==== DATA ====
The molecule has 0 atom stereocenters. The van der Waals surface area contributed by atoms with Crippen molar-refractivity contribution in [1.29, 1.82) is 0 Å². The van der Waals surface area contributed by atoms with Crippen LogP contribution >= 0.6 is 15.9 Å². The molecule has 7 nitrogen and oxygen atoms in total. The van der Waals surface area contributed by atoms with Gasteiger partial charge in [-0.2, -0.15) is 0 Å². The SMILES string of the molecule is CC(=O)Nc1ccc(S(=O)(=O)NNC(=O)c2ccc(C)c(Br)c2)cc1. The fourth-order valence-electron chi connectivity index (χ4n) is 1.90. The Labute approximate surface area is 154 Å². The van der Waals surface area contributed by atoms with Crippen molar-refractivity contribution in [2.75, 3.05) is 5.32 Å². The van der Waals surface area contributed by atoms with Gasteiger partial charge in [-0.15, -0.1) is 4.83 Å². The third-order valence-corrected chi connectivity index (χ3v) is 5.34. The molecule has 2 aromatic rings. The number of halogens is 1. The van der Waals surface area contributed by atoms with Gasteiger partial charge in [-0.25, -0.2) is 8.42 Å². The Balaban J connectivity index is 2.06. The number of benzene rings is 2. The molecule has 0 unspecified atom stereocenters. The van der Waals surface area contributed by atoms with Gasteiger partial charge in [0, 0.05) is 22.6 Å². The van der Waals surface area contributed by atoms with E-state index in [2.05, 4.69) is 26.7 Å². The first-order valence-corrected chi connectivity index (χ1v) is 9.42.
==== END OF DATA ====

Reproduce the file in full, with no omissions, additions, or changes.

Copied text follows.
The molecule has 0 atom stereocenters. The van der Waals surface area contributed by atoms with Crippen molar-refractivity contribution in [1.29, 1.82) is 0 Å². The van der Waals surface area contributed by atoms with Crippen LogP contribution >= 0.6 is 15.9 Å². The molecule has 7 nitrogen and oxygen atoms in total. The van der Waals surface area contributed by atoms with Gasteiger partial charge in [-0.2, -0.15) is 0 Å². The SMILES string of the molecule is CC(=O)Nc1ccc(S(=O)(=O)NNC(=O)c2ccc(C)c(Br)c2)cc1. The fourth-order valence-electron chi connectivity index (χ4n) is 1.90. The Labute approximate surface area is 154 Å². The van der Waals surface area contributed by atoms with Crippen molar-refractivity contribution in [2.75, 3.05) is 5.32 Å². The van der Waals surface area contributed by atoms with Gasteiger partial charge in [-0.15, -0.1) is 4.83 Å². The third-order valence-corrected chi connectivity index (χ3v) is 5.34. The molecule has 2 aromatic rings. The number of halogens is 1. The van der Waals surface area contributed by atoms with Gasteiger partial charge in [-0.25, -0.2) is 8.42 Å². The Balaban J connectivity index is 2.06. The number of benzene rings is 2. The molecule has 0 unspecified atom stereocenters. The van der Waals surface area contributed by atoms with Gasteiger partial charge in [0, 0.05) is 22.6 Å². The van der Waals surface area contributed by atoms with E-state index in [2.05, 4.69) is 26.7 Å². The first-order valence-corrected chi connectivity index (χ1v) is 9.42.